President Trump's much-vaunted plan to implement "one of the greatest military buildups in American history" to make the military "bigger and better and stronger than ever before" looks increasingly unlikely, Politico reports. Trump has called for a $30 billion defense spending increase for 2017 and a $54 billion bump for 2018, but as congressional budget negotiations continue and a government shutdown looms, he may not get what he wants.
Defense contractors, eager for fresh largesse, are "certainly frustrated that the initial hopefulness has not borne out, or at least not borne out yet," Doug Berenson of Avascent, a defense consulting firm, told Politico. "A lot of people in the industry, myself included, sort of allowed ourselves to get ahead of ourselves in the first weeks following the election without fully realizing the budget politics that have been with us for the last five or six years are not completely gone."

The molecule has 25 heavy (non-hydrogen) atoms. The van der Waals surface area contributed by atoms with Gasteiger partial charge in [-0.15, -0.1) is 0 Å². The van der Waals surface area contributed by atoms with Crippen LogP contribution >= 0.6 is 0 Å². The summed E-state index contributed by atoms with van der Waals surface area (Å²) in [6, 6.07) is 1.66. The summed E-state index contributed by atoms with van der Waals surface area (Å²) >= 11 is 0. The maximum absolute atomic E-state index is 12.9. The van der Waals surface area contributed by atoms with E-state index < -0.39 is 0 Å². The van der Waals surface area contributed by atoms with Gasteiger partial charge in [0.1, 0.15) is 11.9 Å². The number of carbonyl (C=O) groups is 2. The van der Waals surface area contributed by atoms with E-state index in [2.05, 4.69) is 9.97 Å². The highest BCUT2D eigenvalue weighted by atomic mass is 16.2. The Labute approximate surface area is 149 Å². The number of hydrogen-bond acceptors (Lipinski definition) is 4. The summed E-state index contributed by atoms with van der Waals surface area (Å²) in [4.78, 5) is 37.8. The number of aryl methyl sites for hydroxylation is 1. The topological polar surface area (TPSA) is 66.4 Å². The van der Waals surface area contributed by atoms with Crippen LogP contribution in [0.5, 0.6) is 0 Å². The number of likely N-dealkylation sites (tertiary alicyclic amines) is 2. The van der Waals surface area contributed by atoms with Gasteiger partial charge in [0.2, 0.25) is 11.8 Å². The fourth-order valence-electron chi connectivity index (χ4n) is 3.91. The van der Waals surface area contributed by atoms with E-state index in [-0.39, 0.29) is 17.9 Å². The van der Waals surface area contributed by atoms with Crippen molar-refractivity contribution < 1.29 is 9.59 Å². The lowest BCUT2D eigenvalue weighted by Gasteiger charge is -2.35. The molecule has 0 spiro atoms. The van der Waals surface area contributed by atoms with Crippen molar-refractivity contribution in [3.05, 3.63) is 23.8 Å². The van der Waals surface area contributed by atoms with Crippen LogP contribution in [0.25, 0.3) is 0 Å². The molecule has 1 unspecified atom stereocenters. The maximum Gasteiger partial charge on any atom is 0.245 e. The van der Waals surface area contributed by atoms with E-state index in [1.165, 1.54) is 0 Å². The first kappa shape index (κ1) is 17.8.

The U.S. military budget is already the largest in the world, surpassing the military spending of the next seven nations combined. Despite consistent evidence of large-scale waste and fraud, the Pentagon's books have never undergone a comprehensive audit.